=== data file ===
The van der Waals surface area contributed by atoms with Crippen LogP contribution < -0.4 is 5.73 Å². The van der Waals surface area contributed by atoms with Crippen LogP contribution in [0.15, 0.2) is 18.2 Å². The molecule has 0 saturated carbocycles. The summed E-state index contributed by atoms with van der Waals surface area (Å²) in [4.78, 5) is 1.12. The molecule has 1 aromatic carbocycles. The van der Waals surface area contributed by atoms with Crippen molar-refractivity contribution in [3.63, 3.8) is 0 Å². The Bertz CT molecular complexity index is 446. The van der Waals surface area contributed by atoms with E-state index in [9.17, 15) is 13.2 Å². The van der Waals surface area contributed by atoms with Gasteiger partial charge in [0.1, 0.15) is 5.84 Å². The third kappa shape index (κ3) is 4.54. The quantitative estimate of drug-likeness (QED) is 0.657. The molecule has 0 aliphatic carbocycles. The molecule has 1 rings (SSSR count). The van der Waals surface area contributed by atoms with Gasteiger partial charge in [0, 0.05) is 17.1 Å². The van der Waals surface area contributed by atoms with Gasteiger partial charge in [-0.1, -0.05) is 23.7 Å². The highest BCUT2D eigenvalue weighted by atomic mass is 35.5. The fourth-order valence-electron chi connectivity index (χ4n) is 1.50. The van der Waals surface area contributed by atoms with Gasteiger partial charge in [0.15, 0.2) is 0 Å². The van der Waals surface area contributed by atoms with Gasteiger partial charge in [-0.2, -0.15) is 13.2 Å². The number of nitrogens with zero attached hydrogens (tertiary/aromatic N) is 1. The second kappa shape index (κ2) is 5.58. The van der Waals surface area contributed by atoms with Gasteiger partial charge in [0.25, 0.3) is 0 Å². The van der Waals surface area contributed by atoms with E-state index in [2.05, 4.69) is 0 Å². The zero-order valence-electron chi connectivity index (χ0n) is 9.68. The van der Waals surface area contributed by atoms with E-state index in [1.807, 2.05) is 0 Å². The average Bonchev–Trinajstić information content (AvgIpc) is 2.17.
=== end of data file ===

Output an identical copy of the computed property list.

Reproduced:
The van der Waals surface area contributed by atoms with Crippen LogP contribution < -0.4 is 5.73 Å². The van der Waals surface area contributed by atoms with Crippen LogP contribution in [0.15, 0.2) is 18.2 Å². The molecule has 0 saturated carbocycles. The summed E-state index contributed by atoms with van der Waals surface area (Å²) in [4.78, 5) is 1.12. The molecule has 1 aromatic carbocycles. The van der Waals surface area contributed by atoms with Crippen molar-refractivity contribution in [3.63, 3.8) is 0 Å². The Bertz CT molecular complexity index is 446. The van der Waals surface area contributed by atoms with E-state index in [9.17, 15) is 13.2 Å². The van der Waals surface area contributed by atoms with Gasteiger partial charge in [0.1, 0.15) is 5.84 Å². The third kappa shape index (κ3) is 4.54. The quantitative estimate of drug-likeness (QED) is 0.657. The molecule has 0 aliphatic carbocycles. The molecule has 1 rings (SSSR count). The van der Waals surface area contributed by atoms with Gasteiger partial charge in [0, 0.05) is 17.1 Å². The van der Waals surface area contributed by atoms with Gasteiger partial charge in [-0.1, -0.05) is 23.7 Å². The highest BCUT2D eigenvalue weighted by atomic mass is 35.5. The fourth-order valence-electron chi connectivity index (χ4n) is 1.50. The van der Waals surface area contributed by atoms with Gasteiger partial charge in [0.15, 0.2) is 0 Å². The van der Waals surface area contributed by atoms with Gasteiger partial charge in [-0.2, -0.15) is 13.2 Å². The number of nitrogens with zero attached hydrogens (tertiary/aromatic N) is 1. The second kappa shape index (κ2) is 5.58. The van der Waals surface area contributed by atoms with Gasteiger partial charge in [0.25, 0.3) is 0 Å². The van der Waals surface area contributed by atoms with E-state index in [2.05, 4.69) is 0 Å². The zero-order valence-electron chi connectivity index (χ0n) is 9.68. The van der Waals surface area contributed by atoms with E-state index in [1.807, 2.05) is 0 Å². The average Bonchev–Trinajstić information content (AvgIpc) is 2.17.